This was an early study of genes and vitamin D.
Other genes prevent cells from benefiting from Vitamin D,
but those genes are invisible to vitamin D tests
The Lancet, Early Online Publication, 10 June 2010, doi:10.1016/S0140-6736(10)60588-0
Thomas J Wang MD a e f *Corresponding AuthorEmail Address, Feng Zhang PhD g *, J Brent Richards MD h j k l *, Bryan Kestenbaum MD m *, Joyce B van Meurs PhD r u *, Diane Berry MSc v *, Douglas P Kiel MD d f, Elizabeth A Streeten MD w, Prof Claes Ohlsson PhD x, Daniel L Koller PhD z, Prof Leena Peltonen PhD aa ab ac †, Jason D Cooper PhD ad, Paul F O'Reilly PhD ae, Denise K Houston PhD af, Nicole L Glazer PhD n o, Liesbeth Vandenput PhD x, Prof Munro Peacock DSc(Med) z, Julia Shi MSc w, Fernando Rivadeneira PhD r u, Prof Mark I McCarthy FMedSci ah ai ak, Pouta Anneli PhD al, Ian H de Boer MD m, Massimo Mangino PhD g, Bernet Kato PhD g, Deborah J Smyth BSc ad, Prof Sarah L Booth PhD am, Paul F Jacques ScD am, Prof Greg L Burke MD ag, Prof Mark Goodarzi PhD an, Ching-Lung Cheung PhD d ao, Myles Wolf MD ap, Kenneth Rice PhD n o, Prof David Goltzman MD i j, Nick Hidiroglou PhD aq, Martin Ladouceur PhD h j k l, Prof Nicholas J Wareham PhD ar, Lynne J Hocking PhD as, Deborah Hart PhD g, Prof Nigel K Arden MD aj at, Prof Cyrus Cooper FMedSci aj at, Suneil Malik PhD au, Prof William D Fraser MD av, Prof Anna-Liisa Hartikainen PhD aw, Guangju Zhai PhD g, Helen M Macdonald PhD as, Nita G Forouhi FFPH ar, Ruth JF Loos PhD ar, Prof David M Reid MD as, Alan Hakim MA az, Elaine Dennison PhD at, Yongmei Liu PhD af, Prof Chris Power PhD v, Helen E Stevens HNC ad, Laitinen Jaana PhD ax ba, Prof Ramachandran S Vasan DM f bb, Nicole Soranzo PhD g aa, Jörg Bojunga MD bd, Prof Bruce M Psaty PhD n p q, Mattias Lorentzon PhD x, Prof Tatiana Foroud PhD z, Tamara B Harris MD be, Prof Albert Hofman MD s u, Prof John-Olov Jansson PhD y, Jane A Cauley PhD bf, Prof Andre G Uitterlinden PhD r s t u, Quince Gibson MBA r, Prof Marjo-Riitta Järvelin PhD ae al ax ay, David Karasik PhD d, Prof David S Siscovick MPH n o p, Prof Michael J Econs MD z, Prof Stephen B Kritchevsky PhD af, Jose C Florez PhD b c e bg, Prof John A Todd PhD ad *, Prof Josee Dupuis PhD f bc *, Elina Hyppönen PhD v
*Corresponding AuthorEmail Address, Prof Timothy D Spector MD g *Corresponding AuthorEmail Address
Vitamin D is crucial for maintenance of musculoskeletal health, and might also have a role in extraskeletal tissues. Determinants of circulating 25-hydroxyvitamin D concentrations include sun exposure and diet, but high heritability suggests that genetic factors could also play a part. We aimed to identify common genetic variants affecting vitamin D concentrations and risk of insufficiency.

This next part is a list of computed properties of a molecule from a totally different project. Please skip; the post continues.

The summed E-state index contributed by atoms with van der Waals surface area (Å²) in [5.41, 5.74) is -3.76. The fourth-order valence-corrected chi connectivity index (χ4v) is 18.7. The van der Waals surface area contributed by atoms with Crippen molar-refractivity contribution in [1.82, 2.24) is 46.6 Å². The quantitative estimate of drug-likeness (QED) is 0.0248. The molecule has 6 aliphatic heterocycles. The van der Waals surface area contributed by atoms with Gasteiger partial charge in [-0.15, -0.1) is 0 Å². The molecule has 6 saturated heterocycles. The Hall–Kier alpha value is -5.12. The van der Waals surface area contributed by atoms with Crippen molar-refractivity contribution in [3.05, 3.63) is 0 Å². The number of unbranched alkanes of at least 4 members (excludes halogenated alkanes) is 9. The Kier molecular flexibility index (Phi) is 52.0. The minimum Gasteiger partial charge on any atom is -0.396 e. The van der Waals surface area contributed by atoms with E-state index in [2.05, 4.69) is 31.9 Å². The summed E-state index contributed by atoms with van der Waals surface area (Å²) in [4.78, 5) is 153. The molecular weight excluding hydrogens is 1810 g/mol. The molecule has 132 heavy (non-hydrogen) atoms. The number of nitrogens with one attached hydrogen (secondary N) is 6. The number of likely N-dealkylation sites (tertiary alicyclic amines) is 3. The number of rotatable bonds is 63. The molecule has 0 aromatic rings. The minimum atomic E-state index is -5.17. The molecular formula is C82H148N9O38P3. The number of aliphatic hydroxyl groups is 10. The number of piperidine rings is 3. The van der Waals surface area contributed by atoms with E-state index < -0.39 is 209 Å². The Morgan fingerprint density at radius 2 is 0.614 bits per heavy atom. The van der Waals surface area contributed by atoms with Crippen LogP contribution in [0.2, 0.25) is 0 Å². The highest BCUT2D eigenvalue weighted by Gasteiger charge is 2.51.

We undertook a genome-wide association study of 25-hydroxyvitamin D concentrations in 33 996 individuals of European descent from 15 cohorts. Five epidemiological cohorts were designated as discovery cohorts (n=16 125), five as in-silico replication cohorts (n=9367), and five as de-novo replication cohorts (n=8504). 25-hydroxyvitamin D concentrations were measured by radioimmunoassay, chemiluminescent assay, ELISA, or mass spectrometry. Vitamin D insufficiency was defined as concentrations lower than 75 nmol/L or 50 nmol/L. We combined results of genome-wide analyses across cohorts using Z-score-weighted meta-analysis. Genotype scores were constructed for confirmed variants.
Variants at three loci reached genome-wide significance in discovery cohorts for association with 25-hydroxyvitamin D concentrations, and were confirmed in replication cohorts: 4p12 (overall p=1·9×10?109 for rs2282679, in GC); 11q12 (p=2·1×10?27 for rs12785878, near DHCR7); and 11p15 (p=3·3×10?20 for rs10741657, near CYP2R1). Variants at an additional locus (20q13, CYP24A1) were genome-wide significant in the pooled sample (p=6·0×10?10 for rs6013897). Participants with a genotype score (combining the three confirmed variants) in the highest quartile were at increased risk of having 25-hydroxyvitamin D concentrations lower than 75 nmol/L (OR 2·47, 95% CI 2·20—2·78, p=2·3×10?48) or lower than 50 nmol/L (1·92, 1·70—2·16, p=1·0×10?26) compared with those in the lowest quartile.
Variants near genes involved in cholesterol synthesis, hydroxylation, and vitamin D transport affect vitamin D status. Genetic variation at these loci identifies individuals who have substantially raised risk of vitamin D insufficiency.
By Katrina Woznicki
WebMD Health News, Reviewed by Laura J. Martin, MD
June 9, 2010 - - Having too little vitamin D may not be due solely to diet or lack of sunlight, but may be due to your genes.
An international consortium of researchers and doctors has identified four gene variants that may play a role in vitamin D deficiency, a condition which may affect up to half of all healthy adults in the developed world. It can contribute to poor musculoskeletal health as well as potentially increase the risk of diabetes, cardiovascular disease, and certain types of common cancers.
Knowing who carries the gene variants could help doctors identify who is at risk for vitamin D deficiency and could potentially help reduce the risk of low vitamin D before the problem advances.
Researchers in the SUNLIGHT Consortium (Study of Underlying Genetic Determinants of Vitamin D and Highly Related Traits) analyzed data from 15 epidemiologic groups that included nearly 34,000 whites of European ancestry. The team looked at vitamin D concentration levels in the blood as well as genetics. Vitamin D insufficiency was defined as concentrations lower than 75 nmol/L (nanomoles per liter) or 50 nmol/L.
Three common gene variants - - including those involved with cholesterol, vitamin D metabolism, and transporting vitamin D throughout the body - were associated with vitamin D deficiencies. The researchers found that the more of these variants an individual had, the greater the risk of having low vitamin D levels.